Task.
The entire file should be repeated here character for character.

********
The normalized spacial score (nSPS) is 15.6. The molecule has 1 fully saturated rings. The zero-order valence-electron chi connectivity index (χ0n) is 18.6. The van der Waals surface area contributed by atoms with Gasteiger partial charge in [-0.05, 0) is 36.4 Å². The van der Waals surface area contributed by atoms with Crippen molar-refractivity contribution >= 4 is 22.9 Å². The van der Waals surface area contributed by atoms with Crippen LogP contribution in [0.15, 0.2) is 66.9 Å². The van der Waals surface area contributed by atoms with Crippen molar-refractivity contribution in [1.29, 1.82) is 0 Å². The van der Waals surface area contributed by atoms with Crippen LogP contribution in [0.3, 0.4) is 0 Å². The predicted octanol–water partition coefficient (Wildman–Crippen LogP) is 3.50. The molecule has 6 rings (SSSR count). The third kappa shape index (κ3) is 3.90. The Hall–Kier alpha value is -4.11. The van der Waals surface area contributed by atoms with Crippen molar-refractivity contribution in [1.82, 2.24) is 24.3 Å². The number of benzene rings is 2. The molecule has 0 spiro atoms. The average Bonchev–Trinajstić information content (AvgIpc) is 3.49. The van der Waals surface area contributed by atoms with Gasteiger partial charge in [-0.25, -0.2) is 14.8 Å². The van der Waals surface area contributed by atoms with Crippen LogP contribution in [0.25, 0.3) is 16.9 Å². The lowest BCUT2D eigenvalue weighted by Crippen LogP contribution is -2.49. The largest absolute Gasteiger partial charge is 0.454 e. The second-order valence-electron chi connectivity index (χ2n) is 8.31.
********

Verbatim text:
The normalized spacial score (nSPS) is 15.6. The molecule has 1 fully saturated rings. The zero-order valence-electron chi connectivity index (χ0n) is 18.6. The van der Waals surface area contributed by atoms with Gasteiger partial charge in [-0.05, 0) is 36.4 Å². The van der Waals surface area contributed by atoms with Crippen molar-refractivity contribution >= 4 is 22.9 Å². The van der Waals surface area contributed by atoms with Crippen LogP contribution in [0.15, 0.2) is 66.9 Å². The van der Waals surface area contributed by atoms with Crippen molar-refractivity contribution in [1.29, 1.82) is 0 Å². The van der Waals surface area contributed by atoms with Crippen LogP contribution in [0.3, 0.4) is 0 Å². The predicted octanol–water partition coefficient (Wildman–Crippen LogP) is 3.50. The molecule has 6 rings (SSSR count). The third kappa shape index (κ3) is 3.90. The Hall–Kier alpha value is -4.11. The van der Waals surface area contributed by atoms with Crippen molar-refractivity contribution in [1.82, 2.24) is 24.3 Å². The number of benzene rings is 2. The molecule has 0 spiro atoms. The average Bonchev–Trinajstić information content (AvgIpc) is 3.49. The van der Waals surface area contributed by atoms with Gasteiger partial charge in [-0.25, -0.2) is 14.8 Å². The van der Waals surface area contributed by atoms with Crippen LogP contribution in [0.25, 0.3) is 16.9 Å². The lowest BCUT2D eigenvalue weighted by Crippen LogP contribution is -2.49. The largest absolute Gasteiger partial charge is 0.454 e. The second-order valence-electron chi connectivity index (χ2n) is 8.31.